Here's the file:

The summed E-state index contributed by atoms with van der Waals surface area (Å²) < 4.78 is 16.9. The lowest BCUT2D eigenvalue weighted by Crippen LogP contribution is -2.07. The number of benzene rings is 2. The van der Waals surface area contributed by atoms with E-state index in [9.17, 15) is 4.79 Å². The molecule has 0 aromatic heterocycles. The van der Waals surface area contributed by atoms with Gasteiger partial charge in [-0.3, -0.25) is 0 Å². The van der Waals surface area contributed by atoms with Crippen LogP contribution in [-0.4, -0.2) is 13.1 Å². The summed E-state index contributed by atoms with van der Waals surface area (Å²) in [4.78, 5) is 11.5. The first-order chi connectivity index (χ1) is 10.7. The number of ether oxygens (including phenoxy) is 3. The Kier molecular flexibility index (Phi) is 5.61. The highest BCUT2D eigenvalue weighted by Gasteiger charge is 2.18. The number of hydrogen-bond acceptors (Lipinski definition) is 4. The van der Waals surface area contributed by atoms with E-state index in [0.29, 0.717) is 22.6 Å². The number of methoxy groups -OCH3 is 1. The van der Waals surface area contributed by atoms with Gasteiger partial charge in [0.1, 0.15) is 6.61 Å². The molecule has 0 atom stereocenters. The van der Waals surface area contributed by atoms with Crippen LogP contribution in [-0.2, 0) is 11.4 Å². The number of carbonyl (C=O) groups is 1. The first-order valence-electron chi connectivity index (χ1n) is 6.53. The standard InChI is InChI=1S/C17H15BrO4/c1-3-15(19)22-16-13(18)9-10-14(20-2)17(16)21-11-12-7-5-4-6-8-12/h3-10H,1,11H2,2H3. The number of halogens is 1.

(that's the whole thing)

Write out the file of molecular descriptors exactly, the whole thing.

The summed E-state index contributed by atoms with van der Waals surface area (Å²) < 4.78 is 16.9. The lowest BCUT2D eigenvalue weighted by Crippen LogP contribution is -2.07. The number of benzene rings is 2. The van der Waals surface area contributed by atoms with E-state index in [9.17, 15) is 4.79 Å². The molecule has 0 aromatic heterocycles. The van der Waals surface area contributed by atoms with Gasteiger partial charge in [-0.3, -0.25) is 0 Å². The van der Waals surface area contributed by atoms with Crippen LogP contribution in [-0.4, -0.2) is 13.1 Å². The summed E-state index contributed by atoms with van der Waals surface area (Å²) in [4.78, 5) is 11.5. The first-order chi connectivity index (χ1) is 10.7. The number of ether oxygens (including phenoxy) is 3. The Kier molecular flexibility index (Phi) is 5.61. The highest BCUT2D eigenvalue weighted by Gasteiger charge is 2.18. The number of hydrogen-bond acceptors (Lipinski definition) is 4. The van der Waals surface area contributed by atoms with E-state index in [0.29, 0.717) is 22.6 Å². The number of methoxy groups -OCH3 is 1. The van der Waals surface area contributed by atoms with Gasteiger partial charge in [0.1, 0.15) is 6.61 Å². The molecule has 0 atom stereocenters. The van der Waals surface area contributed by atoms with Crippen LogP contribution in [-0.2, 0) is 11.4 Å². The number of carbonyl (C=O) groups is 1. The first-order valence-electron chi connectivity index (χ1n) is 6.53. The standard InChI is InChI=1S/C17H15BrO4/c1-3-15(19)22-16-13(18)9-10-14(20-2)17(16)21-11-12-7-5-4-6-8-12/h3-10H,1,11H2,2H3. The number of halogens is 1.